Skip to main content

Communicate With Your Suppliers


Hundreds of dealers from the Great Lakes to Florida have found a way around the industry’s inventory dilemma to participate in fall boat shows, which are experiencing robust attendance. It bodes well for the industry’s major-market winter shows on the horizon.

No one is ignoring that our recent sales successes have contributed to the supply chain problems causing dealers to smile and grimace at the same time. But it’s not the first time the industry has faced real difficulties.

Dealers successfully navigated through two Arab oil embargos when they couldn’t give boats away. They were victimized by a crushing federal luxury tax on boats that took three years to repeal. They survived periods of record high interest rates and lived through four major recessions, including the collapse that started in 2008. The industry will get through this current difficulty, too.

There’s little doubt that the typical avenues in which consumers spend their recreational dollars have returned with a vengeance. Boating’s competitors are spending big bucks to draw the same bucks dealers seek. So the industry must again get in the fight. Here are some considerations.

We’re about three months from the winter show season, which gives everyone time to plan the way they’ll capitalize on these events. And it begins now with directly communicating with key suppliers. Perhaps as never before, manufacturers will be tested on how they value and support their dealers.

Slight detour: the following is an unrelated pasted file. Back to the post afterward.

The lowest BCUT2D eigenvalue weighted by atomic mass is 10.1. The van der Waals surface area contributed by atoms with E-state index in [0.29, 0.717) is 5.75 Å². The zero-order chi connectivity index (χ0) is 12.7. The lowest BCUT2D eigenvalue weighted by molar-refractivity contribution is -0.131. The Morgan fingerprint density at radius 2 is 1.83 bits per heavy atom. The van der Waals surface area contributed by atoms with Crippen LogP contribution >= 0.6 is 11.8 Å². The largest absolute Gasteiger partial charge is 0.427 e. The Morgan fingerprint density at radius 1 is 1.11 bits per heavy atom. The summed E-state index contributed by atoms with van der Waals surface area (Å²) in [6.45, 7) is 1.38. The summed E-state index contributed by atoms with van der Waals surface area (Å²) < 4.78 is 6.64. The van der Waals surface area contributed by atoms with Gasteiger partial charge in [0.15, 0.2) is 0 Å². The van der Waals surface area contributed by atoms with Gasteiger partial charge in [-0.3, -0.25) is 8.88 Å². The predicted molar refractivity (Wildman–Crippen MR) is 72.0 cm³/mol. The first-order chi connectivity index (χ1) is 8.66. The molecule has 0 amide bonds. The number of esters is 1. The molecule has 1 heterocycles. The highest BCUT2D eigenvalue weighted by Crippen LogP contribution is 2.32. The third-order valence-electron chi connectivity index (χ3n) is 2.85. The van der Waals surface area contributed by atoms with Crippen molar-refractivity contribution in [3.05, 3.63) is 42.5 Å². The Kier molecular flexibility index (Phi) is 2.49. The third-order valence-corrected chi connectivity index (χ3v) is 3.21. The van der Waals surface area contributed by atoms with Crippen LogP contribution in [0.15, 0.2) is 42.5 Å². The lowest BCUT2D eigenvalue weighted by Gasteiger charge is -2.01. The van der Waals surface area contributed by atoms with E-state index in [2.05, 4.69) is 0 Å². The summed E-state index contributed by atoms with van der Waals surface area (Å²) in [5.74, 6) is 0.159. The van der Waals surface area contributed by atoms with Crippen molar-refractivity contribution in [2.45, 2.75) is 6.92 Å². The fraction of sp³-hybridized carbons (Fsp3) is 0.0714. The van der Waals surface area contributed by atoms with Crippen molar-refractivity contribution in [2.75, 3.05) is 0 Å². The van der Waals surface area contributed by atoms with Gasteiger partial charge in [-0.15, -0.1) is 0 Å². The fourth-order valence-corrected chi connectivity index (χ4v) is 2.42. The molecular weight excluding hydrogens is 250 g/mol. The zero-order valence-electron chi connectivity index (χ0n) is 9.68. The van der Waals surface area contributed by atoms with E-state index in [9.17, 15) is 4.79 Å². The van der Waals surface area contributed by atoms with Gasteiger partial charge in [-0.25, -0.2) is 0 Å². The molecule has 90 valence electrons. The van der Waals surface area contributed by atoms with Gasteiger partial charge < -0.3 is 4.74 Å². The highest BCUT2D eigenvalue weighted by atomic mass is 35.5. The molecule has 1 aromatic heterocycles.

For example, recognizing there won’t be as many models available to display, it’s crucial to confirm with builders that you plan to exhibit in a winter show and are asking for realistic support. Identify foreseeable deliveries and ask for favored timing for the show. Remember, even sold boats will continue to arrive and can be used for display.

Further, builders are capable of moving some new models in short supply from one show to another to support dealers and assure continued brand visibility. During my 34 years of managing shows, I loaded many boats during the night in Cleveland so the trucker could leave at first light and make it to a New York or Chicago show. That reflects the possibilities that need to be discussed now, not put off until later. The early bird gets the worm, so start asking for some support and cooperation now.

While show organizers continue to add and promote new interactive experiences to draw good attendance, dealers should be reimagining their exhibits, too. In the past, dealers focused almost entirely on showing new boats. But more opportunities can be a focus now.

Every dealer sells more than boats. Customers will surely be attending, so the show is a great opportunity to up-sell existing services, introduce new services and promote aftermarket products — all to improve the customer’s boating experience.

It’s an opportunity for customers to interact with your service team. Take time to show them how certain services and products will increase their enjoyment. Lead customers to see how your services will heighten their on-water experiences. Isn’t that why they’re your customers?